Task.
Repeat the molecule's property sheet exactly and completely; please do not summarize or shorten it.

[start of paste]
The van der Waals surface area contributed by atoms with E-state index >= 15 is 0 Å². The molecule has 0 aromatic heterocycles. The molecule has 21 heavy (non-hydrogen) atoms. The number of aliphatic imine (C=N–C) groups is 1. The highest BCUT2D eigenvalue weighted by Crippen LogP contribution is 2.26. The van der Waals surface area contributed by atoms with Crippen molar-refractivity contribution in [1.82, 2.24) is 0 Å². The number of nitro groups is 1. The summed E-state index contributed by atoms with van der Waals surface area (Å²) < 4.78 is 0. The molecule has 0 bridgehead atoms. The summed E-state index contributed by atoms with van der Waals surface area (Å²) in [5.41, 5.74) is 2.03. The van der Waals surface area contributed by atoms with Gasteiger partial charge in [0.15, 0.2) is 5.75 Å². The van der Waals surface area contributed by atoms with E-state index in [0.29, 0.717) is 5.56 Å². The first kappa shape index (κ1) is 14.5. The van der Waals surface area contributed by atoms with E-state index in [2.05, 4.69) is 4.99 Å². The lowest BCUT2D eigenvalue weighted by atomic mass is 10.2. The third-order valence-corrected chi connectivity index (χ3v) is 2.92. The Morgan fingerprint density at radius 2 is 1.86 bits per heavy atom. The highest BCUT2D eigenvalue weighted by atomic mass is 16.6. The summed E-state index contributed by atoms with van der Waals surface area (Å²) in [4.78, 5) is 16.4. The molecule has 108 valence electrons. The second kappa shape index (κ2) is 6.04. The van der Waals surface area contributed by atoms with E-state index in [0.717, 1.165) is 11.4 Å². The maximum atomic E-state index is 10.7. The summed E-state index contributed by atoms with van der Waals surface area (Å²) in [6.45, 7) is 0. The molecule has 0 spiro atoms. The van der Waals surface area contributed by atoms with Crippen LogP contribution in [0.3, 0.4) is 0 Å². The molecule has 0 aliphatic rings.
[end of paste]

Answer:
The van der Waals surface area contributed by atoms with E-state index >= 15 is 0 Å². The molecule has 0 aromatic heterocycles. The molecule has 21 heavy (non-hydrogen) atoms. The number of aliphatic imine (C=N–C) groups is 1. The highest BCUT2D eigenvalue weighted by Crippen LogP contribution is 2.26. The van der Waals surface area contributed by atoms with Crippen molar-refractivity contribution in [1.82, 2.24) is 0 Å². The number of nitro groups is 1. The summed E-state index contributed by atoms with van der Waals surface area (Å²) < 4.78 is 0. The molecule has 0 bridgehead atoms. The summed E-state index contributed by atoms with van der Waals surface area (Å²) in [5.41, 5.74) is 2.03. The van der Waals surface area contributed by atoms with Gasteiger partial charge in [0.15, 0.2) is 5.75 Å². The van der Waals surface area contributed by atoms with E-state index in [0.29, 0.717) is 5.56 Å². The first kappa shape index (κ1) is 14.5. The van der Waals surface area contributed by atoms with E-state index in [2.05, 4.69) is 4.99 Å². The lowest BCUT2D eigenvalue weighted by atomic mass is 10.2. The third-order valence-corrected chi connectivity index (χ3v) is 2.92. The Morgan fingerprint density at radius 2 is 1.86 bits per heavy atom. The highest BCUT2D eigenvalue weighted by atomic mass is 16.6. The summed E-state index contributed by atoms with van der Waals surface area (Å²) in [4.78, 5) is 16.4. The molecule has 108 valence electrons. The second kappa shape index (κ2) is 6.04. The van der Waals surface area contributed by atoms with E-state index in [0.717, 1.165) is 11.4 Å². The maximum atomic E-state index is 10.7. The summed E-state index contributed by atoms with van der Waals surface area (Å²) in [6.45, 7) is 0. The molecule has 0 spiro atoms. The van der Waals surface area contributed by atoms with Crippen LogP contribution in [0.3, 0.4) is 0 Å². The molecule has 0 aliphatic rings.